By Gertrudes Samson, CLM, Britain
Let me tell you the story. The year 2020 was the 30th Anniversary of the Columban
Lay Missionaries (CLM), a great celebration across the society. The CLM here in
the Region of Britain, with the support of the Regional Council, were so
excited to mark it by celebrating it. We first thought of planting a tree that
would grow tall that people could look up, or plants that could bear flowers
that could climb up so people could easily see it too. Then, suddenly
coronavirus pandemic struck the world including the United Kingdom.
Our plan was postponed. There was lockdown after lockdown. Three series of lockdown happened. Then finally in November 2021 after more than one and a half years, the coronavirus restrictions were relaxed and it was announced that we could finally gather to celebrate the Feast Day of St. Columban. Lay missionaries in Britain got excited again to resurrect our plan to mark the 30th Anniversary of CLM. On the day we were meeting to finalize what to plant, Fr. Ray asked, “have you seen the article in The Guardian UK News online this October that a yellow rose breed was named after the first well documented Ethnic Minority Briton?” So, we all searched the internet and we read it together. It was true. There is a yellow rose named after the first Ethnic Minority Briton, a 18th Century gardener who was the first recorded Black person in North Wales. The meaning of the Yellow Rose was explained by its breeder that it signifies friendship, love, community, and togetherness of people from different backgrounds. We all agreed that is very Columban. Since most of our outreach ministries deal with migrants, refugees and asylum seekers and we are advocating those values too, we decided to plant a yellow rose to mark the CLM 30th Anniversary.
We contacted the distributor of the particular breed of rose several times, but we were informed that the supply is not yet available in the month of November. Just the same, we decided to plant a yellow rose and to adapt those beautiful values that a yellow rose signify. Then we started to combine it with the idea of planting a tree, so we thought of planting a yellow rose tree that people could look up to and admire.
Teresa and I happily dug the hole in the ground to prepare for the rose planting. The same day Nathalie called from the Garden Centre, telling us that there is no Yellow Rose Tree, only Yellow Bush Rose. As I spoke with her, I felt sad and thought, “God, why you are giving us a small bush rose not a rose tree?" Teresa’s reaction was similar. That very moment, too, God spoke the message of wisdom from the bush rose to my mind: “Humility… Humility is the reason, Ger.” Then scenes on the life of Jesus started to flash through my mind. Jesus chose to be born in a lowly stable not in a palace though he is the King of Kings. God chose to ride on a small donkey not on a tall stallion when he entered Jerusalem though he is The King of the World. God always chose the simple and little things. Our God is a humble God, and he wants us to follow his good example.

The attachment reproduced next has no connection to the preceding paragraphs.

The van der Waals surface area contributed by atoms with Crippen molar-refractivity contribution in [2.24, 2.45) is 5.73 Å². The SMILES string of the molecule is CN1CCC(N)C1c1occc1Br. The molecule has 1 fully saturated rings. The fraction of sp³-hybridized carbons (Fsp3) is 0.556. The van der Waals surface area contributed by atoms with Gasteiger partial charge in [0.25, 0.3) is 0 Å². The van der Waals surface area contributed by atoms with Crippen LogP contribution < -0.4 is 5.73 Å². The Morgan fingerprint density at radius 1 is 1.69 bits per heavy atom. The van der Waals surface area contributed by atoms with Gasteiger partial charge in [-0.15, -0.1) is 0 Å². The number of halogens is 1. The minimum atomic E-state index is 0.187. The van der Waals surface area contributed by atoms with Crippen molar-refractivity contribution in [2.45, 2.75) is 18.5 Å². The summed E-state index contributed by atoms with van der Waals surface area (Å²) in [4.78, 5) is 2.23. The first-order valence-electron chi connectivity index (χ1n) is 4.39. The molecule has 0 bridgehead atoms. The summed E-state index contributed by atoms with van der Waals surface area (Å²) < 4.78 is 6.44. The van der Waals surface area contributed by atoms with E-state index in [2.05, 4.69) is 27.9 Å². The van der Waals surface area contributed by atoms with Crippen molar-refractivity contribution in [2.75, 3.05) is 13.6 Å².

God’s message of wisdom through the
Yellow Bush Rose became clear to me that day, “I would like you to continually
learn the wisdom from the Yellow Bush Rose and follow its good example.” Before
Nathalie’s call ended, she said, “by the way, Ger, the name on the pot of this
rose is ‘anniversary rose’.” I remarked back, “Oh indeed, it is really the best
fit then for the occasion”. As I shared this with Teresa, she herself became at
peace too in having a Yellow Bush Rose. When I called the other lay missionaries
Sophia and Roberta they too agreed that we will go for the Yellow Bush Rose,
and we finally had consensus.
At the end of the ceremony some people said, “what you said about the rose is beautiful, Ger." Truly, I believed, that the message was from God not from me, spoken through the Yellow Bush Rose - the same bush rose which I learned to embrace and appreciate through faith, even before I saw it. The life of a missionary is like a bush rose, sometimes we seem invisible, very low profile. Together with the flowers are thorns too. Together with our joys are also challenges. During the season of winter, the rose got to be trimmed close to the ground so it would flourish more with new leaves in springtime. The same with us lay missionaries, “trimming” sometimes also comes which is painful, and it can leave us bare, but it is necessary so we can bloom more for God. Sometimes, we must let go of the things we are holding on to, to give way to new beginnings or new life.
As Jesus said in John 15: “I am the true vine, and my Father is the gardener…every branch that does bear fruit he prunes so that it will be even more fruitful.”
The more I continually reflect about the similarity of the life of the bush rose to our life as Columban lay missionaries, the more I realize the wisdom it brings. Indeed, God helped us find the best rose for us to mark the 30th Anniversary of Columban Lay Missionaries. When you visit the Columban House in Solihull, try to have a peep at our Columban Yellow Bush Rose near the entrance of the Sunroom. Whatever the season or state of the Columban Rose may be, who knows, God might speak words of wisdom to you too through the bush.
|Ger with fellow LMs in Britain|